Owning Cattle - The Basics

This information is provided for first time livestock owners as a starting point only. Basically, cattle need pasture, shade, fresh water, ongoing care including annual vaccinations and monthly pour-one treatments for ticks and parasites. If you want them to show or to keep as pets, they also need contact with their owner. 

Talk to People: Stay in touch with the people you purchased your cattle from. If you are a first time livestock owner, get to know other people in your area with cattle. Most people find that 'cattle people' are generally really helpful people. They usually don‘t mind being asked what you might feel are ‘silly questions’. If you can team up with a couple of other people who also have cattle it can help immensely. You get the opportunity to share information, ideas, costs and worries. You also get to share all the enjoyment of owning these little cattle with people who know what you are experiencing.

Pasture: Pasture is the mixture of different grasses, legumes etc that are in your paddock. The greater the variety of grasses and legumes in your paddock the better the nutritional value the pasture has for your cattle. It is probably wise to seek local knowledge on the type of weeds you may have on your property that are poisonous to cattle. Talk to your vet or a farmer who lives near you about these things.

You need at least three paddocks so that the pasture can be rested and the cattle get a fresh paddock regularly. Alternatively, if you only have one large paddock you can divide it into three. You can easily use inexpensive electric fencing to divide up one paddock. A small battery or solar powered transformer and PVC tread in posts with a strand of poly wire is all you need.  Most transformers are no bigger than a 1 litre milk container and can be run on D cell or 12 volt batteries. Battery powered transformers can be purchased for under $200 and the white tread in PVC posts under $6.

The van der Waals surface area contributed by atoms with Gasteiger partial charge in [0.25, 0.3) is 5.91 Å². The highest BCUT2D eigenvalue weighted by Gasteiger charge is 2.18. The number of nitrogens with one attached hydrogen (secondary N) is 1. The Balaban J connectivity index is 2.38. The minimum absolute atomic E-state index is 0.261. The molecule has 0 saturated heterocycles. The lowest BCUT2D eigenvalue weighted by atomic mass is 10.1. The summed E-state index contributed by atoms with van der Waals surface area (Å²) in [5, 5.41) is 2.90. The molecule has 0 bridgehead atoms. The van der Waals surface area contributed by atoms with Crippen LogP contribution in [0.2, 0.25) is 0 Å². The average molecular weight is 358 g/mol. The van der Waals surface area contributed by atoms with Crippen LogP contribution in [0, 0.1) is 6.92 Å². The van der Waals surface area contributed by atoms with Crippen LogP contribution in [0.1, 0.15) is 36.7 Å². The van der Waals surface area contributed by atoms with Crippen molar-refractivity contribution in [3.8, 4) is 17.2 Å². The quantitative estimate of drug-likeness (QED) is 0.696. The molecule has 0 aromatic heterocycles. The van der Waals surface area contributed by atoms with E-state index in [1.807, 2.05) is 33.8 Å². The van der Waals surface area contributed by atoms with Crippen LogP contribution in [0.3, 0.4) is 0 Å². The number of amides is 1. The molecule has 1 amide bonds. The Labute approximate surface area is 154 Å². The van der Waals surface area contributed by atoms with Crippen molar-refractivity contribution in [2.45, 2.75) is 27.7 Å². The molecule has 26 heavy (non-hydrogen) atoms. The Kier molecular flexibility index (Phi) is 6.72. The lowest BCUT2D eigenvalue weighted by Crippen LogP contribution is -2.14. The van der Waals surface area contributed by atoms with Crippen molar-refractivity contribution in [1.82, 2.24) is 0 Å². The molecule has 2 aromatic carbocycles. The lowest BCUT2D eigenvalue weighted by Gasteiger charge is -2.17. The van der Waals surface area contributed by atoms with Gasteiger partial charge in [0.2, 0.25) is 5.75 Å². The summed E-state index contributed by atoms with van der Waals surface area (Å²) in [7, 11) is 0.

Boundary fences need to be well maintained and strong enough to contain your biggest, most adventurous animal. Four or five strands of wire, barbed or plain, with star pickets and timber corner posts and stays, should be sufficient. Most cattle won’t test fences if all their needs are being met on 'their' side of the fence.

Shade: Every paddock should have mature trees that the cattle can’t wreck or at least a solid shade structure where cattle can get out of the sun. Make sure the shade is always available in the middle of the day in every paddock. If your cattle  have a double coat and don’t usually need shelter from the cold, but they do need shade. Cattle will suffer in the heat until they shed their Winter coat. Shade is a must.

Fresh Water: Cattle need a water container or trough in the paddock that is monitored and topped up regularly or an automatic trough. Even automatic troughs need to be checked occasionally to see that they fill properly. Ideally the container needs to be deep enough for the water to stay cool or to be shaded in the heat of the day. If the cattle have access to a dam or pond that is fine - as long as you don’t mind the water being fouled and the edges of the dam/pond being eroded.

Contact and Care: At least once a week, look carefully at your cattle and even run your hands all over them if you have time. By doing this you will remain familiar to your cattle and you will be able to notice when things change. You will be able to take note of the condition of the animal and their coat. You will also notice things like too many ticks, flies, cows preparing to calve and odd behaviour. 

Regular contact also means that you will know when young heifers are coming 'into season' and when bull calves need to be separated from cows. If heifers are too young to join with the bull you can make arrangements before unwanted pregnancies occur. Regular contact also makes checking cattle closely when they do have problems much easier.

If you notice your cattle are losing condition (getting skinny) you need to add extra hay or other feed to supplement their pasture. If they are getting too fat you might want to cut back on the extras or

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